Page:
"I would like to buy bread and some cheese."

Translation:Ekmek ve biraz peynir almak istiyorum.

3 years ago

9 Comments


https://www.duolingo.com/Juli.Kaefer

Why doesn't Ekmek carry the accusative here? I thought when it was so far from the verb it had to be declined, no matter how indefinite it is?

3 years ago

https://www.duolingo.com/LadyNurington

I haven't heard of that rule before.

Bread isn't in accusative case because you're not referring to a specific bread, you just want to buy any bread available. Does this clarify it for you?

3 years ago

https://www.duolingo.com/Juli.Kaefer

Thanks a lot for the quick answer! :) Unluckily I am still confused because in a different sentence I missed the accusative on a non specific object, and it was wrong. The answer was the rule I mentioned above.

3 years ago

https://www.duolingo.com/LadyNurington

Can you show me that sentence so that I know what you mean?

3 years ago

https://www.duolingo.com/Selcen_Ozturk
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that answer is not quite correct - you CANNOT place an indefinite object before locative (OR only place a definite object before a locative)

3 years ago

https://www.duolingo.com/Juli.Kaefer

Çok teşekkür ederim!

3 years ago

https://www.duolingo.com/SuhailBanister

Perhaps a dumb question, but it's been bumping around my head for ages: when an ordinary Turkish person goes to the store to get bread for dinner, what kind would he or she be thinking of typically? Would it be flat pita bread or nan? Would it resemble a baguette; or would it even be the sliced stuff so prevalent in North America. When I googled ekmek one day, the first images were those of baguettes and baguette-shaped rolls; but who knows whether whether to trust that?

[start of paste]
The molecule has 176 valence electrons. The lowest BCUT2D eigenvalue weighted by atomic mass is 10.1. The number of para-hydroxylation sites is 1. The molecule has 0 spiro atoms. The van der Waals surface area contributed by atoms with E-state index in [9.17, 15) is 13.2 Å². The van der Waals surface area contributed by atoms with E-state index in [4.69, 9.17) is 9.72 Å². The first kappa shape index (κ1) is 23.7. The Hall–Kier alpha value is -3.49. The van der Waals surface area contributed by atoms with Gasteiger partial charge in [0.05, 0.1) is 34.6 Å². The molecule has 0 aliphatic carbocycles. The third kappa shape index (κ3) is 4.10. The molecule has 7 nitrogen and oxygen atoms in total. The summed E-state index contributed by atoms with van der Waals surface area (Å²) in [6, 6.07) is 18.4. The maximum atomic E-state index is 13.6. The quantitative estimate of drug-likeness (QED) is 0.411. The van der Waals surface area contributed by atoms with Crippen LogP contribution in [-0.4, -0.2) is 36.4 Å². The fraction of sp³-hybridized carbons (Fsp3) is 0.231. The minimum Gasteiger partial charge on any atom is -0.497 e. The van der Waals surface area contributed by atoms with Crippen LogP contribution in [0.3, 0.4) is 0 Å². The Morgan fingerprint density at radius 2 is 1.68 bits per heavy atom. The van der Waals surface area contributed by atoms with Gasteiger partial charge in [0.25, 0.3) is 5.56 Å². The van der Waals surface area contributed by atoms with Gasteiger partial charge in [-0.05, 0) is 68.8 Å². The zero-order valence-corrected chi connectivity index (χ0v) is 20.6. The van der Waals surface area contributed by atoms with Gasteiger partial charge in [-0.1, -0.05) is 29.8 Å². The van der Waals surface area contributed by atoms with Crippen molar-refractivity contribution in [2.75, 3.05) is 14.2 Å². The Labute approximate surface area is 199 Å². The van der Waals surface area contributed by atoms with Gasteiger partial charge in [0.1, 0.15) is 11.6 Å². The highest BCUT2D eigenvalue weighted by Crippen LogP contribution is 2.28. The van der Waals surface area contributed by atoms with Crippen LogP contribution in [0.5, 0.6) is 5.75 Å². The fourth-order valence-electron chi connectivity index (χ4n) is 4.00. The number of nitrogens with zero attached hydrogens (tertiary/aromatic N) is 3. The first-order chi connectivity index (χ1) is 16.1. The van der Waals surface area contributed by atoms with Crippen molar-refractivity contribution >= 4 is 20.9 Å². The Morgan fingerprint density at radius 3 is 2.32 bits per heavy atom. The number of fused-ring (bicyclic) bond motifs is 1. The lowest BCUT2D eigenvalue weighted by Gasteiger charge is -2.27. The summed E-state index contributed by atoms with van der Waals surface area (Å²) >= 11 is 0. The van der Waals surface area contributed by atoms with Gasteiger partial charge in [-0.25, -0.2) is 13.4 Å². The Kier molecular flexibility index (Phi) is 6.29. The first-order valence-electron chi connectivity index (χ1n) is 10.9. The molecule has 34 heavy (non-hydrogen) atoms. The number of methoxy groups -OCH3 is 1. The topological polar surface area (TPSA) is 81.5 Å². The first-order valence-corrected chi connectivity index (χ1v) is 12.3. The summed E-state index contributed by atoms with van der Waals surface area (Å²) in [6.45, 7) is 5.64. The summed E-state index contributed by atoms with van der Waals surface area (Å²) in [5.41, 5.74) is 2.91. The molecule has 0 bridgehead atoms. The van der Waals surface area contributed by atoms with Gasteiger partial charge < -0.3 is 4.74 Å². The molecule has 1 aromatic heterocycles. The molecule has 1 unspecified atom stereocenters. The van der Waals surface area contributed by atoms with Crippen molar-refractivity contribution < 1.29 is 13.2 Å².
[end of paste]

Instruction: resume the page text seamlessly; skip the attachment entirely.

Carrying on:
5 months ago

https://www.duolingo.com/Mirage20
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While in Turkey, it has been my experience that people generally buy their bread fresh daily from a local bakery. There are a variety of types (generally a mixture of white and wheat flour). Eğ. "tam buğuday" = "whole wheat". Depending on the bakery (firin - a bakery just for bread), bread can be bought pre-sliced or you can ask to have it sliced. (If bought fresh, the loaf is usually still too warm to slice so people tend to take it home and slice it as needed). Turkish "simit" is a unique type of bread (sort of a cross between a large pretezel and a bagel) found throughout Turkey. It is best eaten when fresh out of the oven and tastes delicious! Oh how I miss Turkish beyaz peynir and simit for breakfast!

3 weeks ago
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